Frazar Memorial Library now has a leisure reading collection. Through a subscription to Baker & Taylor's book leasing program, the library now regularly offers current popular fiction and nonfiction titles, including The New York Times bestsellers. Although the collection is currently small, new books will be added every month. We may choose to keep the most popular titles, or we may return them for new ones as their popularity wanes. Under the plan, our collection will eventually reach 300 titles per year.
Leisure books are searchable in the library's catalog and are shelved in the library lobby near the Circulation Desk. They circulate for the same length of time as other books. Leisure books are easily identifiable by their clear mylar covers.
The leisure reading collection is in keeping with Frazar Memorial Library's mission of providing user-centered collections and services. It allows us to maintain a dynamic collection that is relevant to our users while making optimal use of limited space and resources.
Stop by and see what we have to offer. Comments or questions about the service and suggestions for possible future titles are welcome and may be forwarded to Lonnie Beene, Acquisitions Librarian, at firstname.lastname@example.org or (337) 475-5724.
Frazar Memorial Library makes electronic books (ebooks) available through its subscription to EBSCO's eBook Collection. In addition to being accessible through the EBSCOhost website, our ebooks have records in the online catalog that direct you to ebook titles in EBSCOhost. This is advantageous in that it shows both the print and electronic books we have on a given subject.
Ebooks are identifiable by "[electronic resource]" in the title, a material designator of "Electronic Book," and a Location of "EBSCO eBook--Web Access Required." Since it is not always easy to distinguish print and ebook records from one another at a glance (especially if you're pressed for time), the easiest way to access the library's ebooks is to go directly to the EBSCOhost eBook Collection website and search by keyword or title.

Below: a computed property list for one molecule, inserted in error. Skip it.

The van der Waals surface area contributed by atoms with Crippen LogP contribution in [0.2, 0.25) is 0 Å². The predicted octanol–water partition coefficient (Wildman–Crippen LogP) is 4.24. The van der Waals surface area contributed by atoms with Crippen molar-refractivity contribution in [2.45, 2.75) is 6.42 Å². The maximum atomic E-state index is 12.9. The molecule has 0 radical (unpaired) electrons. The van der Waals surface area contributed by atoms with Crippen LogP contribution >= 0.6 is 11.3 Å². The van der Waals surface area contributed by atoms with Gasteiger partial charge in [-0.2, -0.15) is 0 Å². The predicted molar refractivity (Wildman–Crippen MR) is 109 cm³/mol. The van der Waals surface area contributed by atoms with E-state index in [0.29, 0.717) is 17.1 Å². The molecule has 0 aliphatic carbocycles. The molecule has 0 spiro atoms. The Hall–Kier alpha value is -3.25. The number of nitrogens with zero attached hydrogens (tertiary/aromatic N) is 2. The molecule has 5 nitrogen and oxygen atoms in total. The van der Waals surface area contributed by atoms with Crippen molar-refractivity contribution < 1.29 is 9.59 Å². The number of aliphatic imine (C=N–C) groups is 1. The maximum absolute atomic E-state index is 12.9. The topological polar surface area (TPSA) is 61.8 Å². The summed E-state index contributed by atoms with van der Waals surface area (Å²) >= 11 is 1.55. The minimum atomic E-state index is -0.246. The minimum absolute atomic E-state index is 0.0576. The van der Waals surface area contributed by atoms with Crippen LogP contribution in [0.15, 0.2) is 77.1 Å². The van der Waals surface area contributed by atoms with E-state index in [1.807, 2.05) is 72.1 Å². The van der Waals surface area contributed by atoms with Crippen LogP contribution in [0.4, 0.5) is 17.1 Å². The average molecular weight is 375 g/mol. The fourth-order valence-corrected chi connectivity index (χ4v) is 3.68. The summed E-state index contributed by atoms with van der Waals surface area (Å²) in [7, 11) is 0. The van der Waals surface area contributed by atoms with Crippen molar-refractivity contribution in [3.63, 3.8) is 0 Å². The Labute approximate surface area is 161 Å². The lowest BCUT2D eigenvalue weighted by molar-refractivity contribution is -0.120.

EBSCO ebooks may be downloaded for reading offline for a limited amount of time. Downloading to a Windows or Mac computer requires the use of Adobe Digital Editions software, which is available here as a free download. (Do not download to library computers; they already have it).
For instructions on downloading EBSCO ebooks to a tablet, e-reader, or smartphone, click the "Transfer EBSCO eBooks to a Mobile Device" tab on the library's EBSCO eBooks page.
(337) 475-5719 (fax)
Google Books Search
For those times when the library doesn't have what you need, perhaps a search of Google Books will help. Please note, however, that Google Books does not make the complete text available for all books. If you need assistance, contact the Reference Desk at (337) 475-5725.
Have a Purchase Suggestion?
If you know of a book or other resource (video, journal, database) that you think the library should purchase, click here to complete a purchase suggestion form. While we can't guarantee that we'll purchase everything, we do add items based on user suggestions, subject to available funds and appropriateness to the collection. Thank you for your interest in improving Frazar Memorial Library.